A blast of arctic air is bearing down on the Lone Star State, with meteorologists pegging the chill to settle across the state Thursday.
The front is looking to bring with it potentially hazardous wind chills and hard freezes, though precipitation is not expected. The state’s main power grid operator, ERCOT, says it expects to have enough power to keep Texans warm, but many are still eyeing the weather with memories of the 2021 winter storm still fresh in memory.
Tom Bradshaw, a meteorologist with the Dallas/Fort Worth office of the National Weather Service, joined the Texas Standard to talk about what to expect from the front and how Texans should prepare. Listen to the story above or read the transcript below.
This transcript has been edited lightly for clarity:
Texas Standard: We’re talking about an arctic cold front; I’ve heard some people describe it as the “Siberian Express.” Could you tell us a little bit about the timeline for this air mass and what parts of the state are likely to be most affected?
Tom Bradshaw: Well, our models have been kind of predicting this thing for probably close to a week now. And right now, the bitterly cold arctic air is really located over the northern half of the country. And we currently expect that front to begin plunging into the Texas Panhandle probably sometime late Wednesday evening/Wednesday night, and actually reaching the Gulf and the Rio Grande Valley by Thursday evening/Thursday night, and all of the state of Texas will be under arctic air and with strong, bitterly cold north winds.
That’s surprising to me. I did not realize that it might go as far south as the Rio Grande Valley. But you’re saying basically all of Texas is going to be affected by this, based on the latest modeling?
Yeah, sometimes people call this a “Blue Norther.” You know, these are fronts that really seep southward in the lee of the Rockies and just dive south through the plains states. And they really have no impediment to reaching the Gulf. And oftentimes, they will be well out into the Gulf of Mexico and even into a good part of northern Mexico itself. And so certainly all of the state of Texas is going to be under the sway of this arctic air by Thursday night.
What does that mean when you say “under the sway?” Because we’re not looking at a lot of precipitation, if any, right?
Fortunately, this is going to be a relatively dry frontal passage. We don’t have any strong storm systems that are going to be working in tandem with this front like we often do. A lot of times we’ll get storm systems moving out of the southern Rockies or northern Mexico, which will track across the state and will work with the arctic air to create icy and snowy conditions. That’s not the case this time. This is going to be a relatively dry passage. We may see a few snow flurries across the northern parts of the state Thursday, but nothing in the way of appreciable accumulations are expected. So we’re lucky in that respect.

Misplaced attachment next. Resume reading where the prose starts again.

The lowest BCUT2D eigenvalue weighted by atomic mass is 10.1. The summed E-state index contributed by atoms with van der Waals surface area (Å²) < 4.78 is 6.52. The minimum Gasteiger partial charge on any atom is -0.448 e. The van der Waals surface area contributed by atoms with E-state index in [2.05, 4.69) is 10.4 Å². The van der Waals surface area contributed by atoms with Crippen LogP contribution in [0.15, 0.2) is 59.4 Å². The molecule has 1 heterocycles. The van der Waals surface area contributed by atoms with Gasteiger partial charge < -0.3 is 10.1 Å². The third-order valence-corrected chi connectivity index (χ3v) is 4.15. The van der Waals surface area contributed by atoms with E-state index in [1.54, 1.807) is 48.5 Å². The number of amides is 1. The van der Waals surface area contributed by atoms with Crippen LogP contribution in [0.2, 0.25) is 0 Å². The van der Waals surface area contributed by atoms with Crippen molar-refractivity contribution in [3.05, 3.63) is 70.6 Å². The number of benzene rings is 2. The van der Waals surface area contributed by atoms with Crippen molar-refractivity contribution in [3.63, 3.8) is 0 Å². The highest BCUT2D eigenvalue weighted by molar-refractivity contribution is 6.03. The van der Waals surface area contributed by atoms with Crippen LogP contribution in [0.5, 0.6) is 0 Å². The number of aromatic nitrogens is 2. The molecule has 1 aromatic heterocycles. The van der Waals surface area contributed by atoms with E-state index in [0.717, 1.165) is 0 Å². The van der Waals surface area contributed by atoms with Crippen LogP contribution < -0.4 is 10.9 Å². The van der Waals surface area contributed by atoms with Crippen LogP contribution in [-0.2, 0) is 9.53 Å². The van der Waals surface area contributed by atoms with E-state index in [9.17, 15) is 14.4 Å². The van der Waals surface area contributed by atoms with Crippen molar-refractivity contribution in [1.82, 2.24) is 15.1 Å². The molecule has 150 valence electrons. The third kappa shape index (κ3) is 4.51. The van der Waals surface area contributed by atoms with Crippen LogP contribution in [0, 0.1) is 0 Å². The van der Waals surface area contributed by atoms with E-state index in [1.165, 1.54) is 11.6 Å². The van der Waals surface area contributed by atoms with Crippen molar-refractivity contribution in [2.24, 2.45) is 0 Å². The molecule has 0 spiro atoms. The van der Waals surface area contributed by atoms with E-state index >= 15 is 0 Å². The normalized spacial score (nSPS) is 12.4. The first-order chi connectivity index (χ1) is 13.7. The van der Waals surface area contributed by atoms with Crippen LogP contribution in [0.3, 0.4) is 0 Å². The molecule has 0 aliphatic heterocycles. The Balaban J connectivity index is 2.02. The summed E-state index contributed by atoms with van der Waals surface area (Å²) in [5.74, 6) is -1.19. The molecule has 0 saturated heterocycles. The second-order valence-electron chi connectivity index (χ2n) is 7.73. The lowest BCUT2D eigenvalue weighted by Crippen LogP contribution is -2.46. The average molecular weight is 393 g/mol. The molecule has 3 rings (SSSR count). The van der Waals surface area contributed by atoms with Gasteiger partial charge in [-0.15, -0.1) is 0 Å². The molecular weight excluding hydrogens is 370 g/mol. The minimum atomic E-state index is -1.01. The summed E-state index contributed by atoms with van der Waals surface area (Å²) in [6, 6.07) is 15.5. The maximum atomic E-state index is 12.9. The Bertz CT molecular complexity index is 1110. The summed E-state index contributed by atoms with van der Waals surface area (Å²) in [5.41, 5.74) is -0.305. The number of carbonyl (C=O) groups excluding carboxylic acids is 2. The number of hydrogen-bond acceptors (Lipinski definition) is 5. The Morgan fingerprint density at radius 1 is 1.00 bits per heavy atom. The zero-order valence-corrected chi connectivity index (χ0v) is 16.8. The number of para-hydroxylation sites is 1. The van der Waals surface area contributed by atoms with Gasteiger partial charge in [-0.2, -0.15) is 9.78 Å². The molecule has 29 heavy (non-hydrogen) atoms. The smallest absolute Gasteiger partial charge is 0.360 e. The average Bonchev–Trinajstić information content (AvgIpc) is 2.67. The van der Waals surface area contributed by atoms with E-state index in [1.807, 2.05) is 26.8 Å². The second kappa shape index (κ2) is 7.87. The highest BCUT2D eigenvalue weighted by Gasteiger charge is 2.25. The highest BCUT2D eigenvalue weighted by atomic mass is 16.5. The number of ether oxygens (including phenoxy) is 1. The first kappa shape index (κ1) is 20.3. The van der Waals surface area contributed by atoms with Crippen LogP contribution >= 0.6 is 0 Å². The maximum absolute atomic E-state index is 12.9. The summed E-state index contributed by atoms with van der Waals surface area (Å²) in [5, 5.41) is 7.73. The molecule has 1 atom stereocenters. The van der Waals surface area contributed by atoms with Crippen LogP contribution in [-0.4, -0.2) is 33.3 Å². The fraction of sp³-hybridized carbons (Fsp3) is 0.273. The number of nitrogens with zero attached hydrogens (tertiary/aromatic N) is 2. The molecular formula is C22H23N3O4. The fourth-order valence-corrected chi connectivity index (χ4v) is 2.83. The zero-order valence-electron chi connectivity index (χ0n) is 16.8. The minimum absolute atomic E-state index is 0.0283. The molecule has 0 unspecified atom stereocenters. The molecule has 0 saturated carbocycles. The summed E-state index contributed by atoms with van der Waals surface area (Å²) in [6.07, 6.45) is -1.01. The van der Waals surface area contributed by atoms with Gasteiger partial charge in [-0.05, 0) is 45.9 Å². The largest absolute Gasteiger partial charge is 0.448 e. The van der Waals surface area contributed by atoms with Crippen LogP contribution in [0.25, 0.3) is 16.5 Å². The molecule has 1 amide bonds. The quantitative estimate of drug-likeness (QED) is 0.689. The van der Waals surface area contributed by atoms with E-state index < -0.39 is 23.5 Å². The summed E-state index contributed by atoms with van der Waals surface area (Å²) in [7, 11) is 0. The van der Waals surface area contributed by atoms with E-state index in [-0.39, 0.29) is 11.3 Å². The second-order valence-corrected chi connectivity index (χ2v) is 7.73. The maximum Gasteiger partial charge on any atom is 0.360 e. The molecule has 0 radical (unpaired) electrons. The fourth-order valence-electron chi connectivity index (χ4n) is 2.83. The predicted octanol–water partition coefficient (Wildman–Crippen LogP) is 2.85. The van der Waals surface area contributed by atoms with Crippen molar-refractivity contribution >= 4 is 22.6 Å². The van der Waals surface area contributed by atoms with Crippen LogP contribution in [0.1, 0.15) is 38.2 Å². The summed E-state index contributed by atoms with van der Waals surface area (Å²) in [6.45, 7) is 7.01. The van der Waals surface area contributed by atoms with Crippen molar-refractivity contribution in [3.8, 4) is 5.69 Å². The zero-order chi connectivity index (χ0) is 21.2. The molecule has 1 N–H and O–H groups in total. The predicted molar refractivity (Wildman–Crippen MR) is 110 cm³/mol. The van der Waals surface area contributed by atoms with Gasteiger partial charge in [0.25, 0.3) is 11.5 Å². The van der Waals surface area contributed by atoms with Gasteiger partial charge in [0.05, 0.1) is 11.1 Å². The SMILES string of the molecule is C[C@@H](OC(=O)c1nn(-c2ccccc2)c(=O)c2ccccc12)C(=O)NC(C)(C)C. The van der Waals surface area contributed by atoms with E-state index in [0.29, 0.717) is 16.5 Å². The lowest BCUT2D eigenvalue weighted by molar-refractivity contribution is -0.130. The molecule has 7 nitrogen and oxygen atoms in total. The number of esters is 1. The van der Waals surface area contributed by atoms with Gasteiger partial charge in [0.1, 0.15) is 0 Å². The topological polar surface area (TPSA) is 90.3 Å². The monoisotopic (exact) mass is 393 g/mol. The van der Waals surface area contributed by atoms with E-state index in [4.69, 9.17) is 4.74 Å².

Lucky in that respect, but I think some people may be inclined to think, “well, you’re not going to have snow or freezing rain – what’s the real problem?” People, pipes, plants, pets – I think the four P’s is what we’re often told, right?
Yeah, absolutely. That’s the big concern, is just the the bitterly cold temperatures. You know, much of the Texas Panhandle – and probably I would say roughly the northern third of the state of Texas – are really going to be facing some significantly cold temperatures by Friday morning. Readings anywhere from around zero up in the Panhandle to teens across a good part of North Central/Central Texas. When you combine that with winds on the order of 15 to 25, perhaps gusting to 30, miles per hour, that’s going to combine to produce windchills on the order of 15 to 20 degrees below zero up in the Panhandle counties and as much as 5 to 10 degrees below zero across a good part of North Central/Northeast/West Central Texas, particularly along the north of I-20.
A life-threatening cold is what it sounds like. This is going to put some strain on the grid, I would imagine.
Yeah, well, it’s kind of out of our lane, at least in terms of speculating about the impacts on the energy. But certainly, from the standpoint of hazards to humans, you know, if you’re caught outdoors anywhere in the northern part of the state Thursday night/early Friday morning, the wind chills are definitely cold enough where it could produce some harm to you. Mention the other aspects of this cold air – obviously the impact to pipes, to sensitive infrastructure, plumbing, that sort of thing. Certainly pets, plants, people that are in residences that may not have adequate heating. You know, all of those things that are aspects of this cold weather that need to be considered as we get ready to move ahead into the event.
Do you have any top tips for folks trying to prepare for this?
Well, hopefully people kind of got the message a few days ago and they have already started to take preparation. At this juncture, probably being most concerned about your plumbing. If you live in a residence that tends to have any kind of plumbing issues – have sensitive pipes, pipes that are exposed to the outside – you really need to be taking steps to protect those pipes. Obviously wrapping or insulating your outdoor faucets would be a good idea. Obviously, any sensitive plants, if you can cover them to the greatest extent that you possibly can. Obviously, pets. Again, also caring about your elderly neighbors, people that may be less fortunate than yourself, that may have heating concerns, kind of taking care of them, kind of keeping an eye on it to make sure they’re okay. At least Thursday night into Friday night, that’s going to be the main timeframe that we’re going to be most concerned about.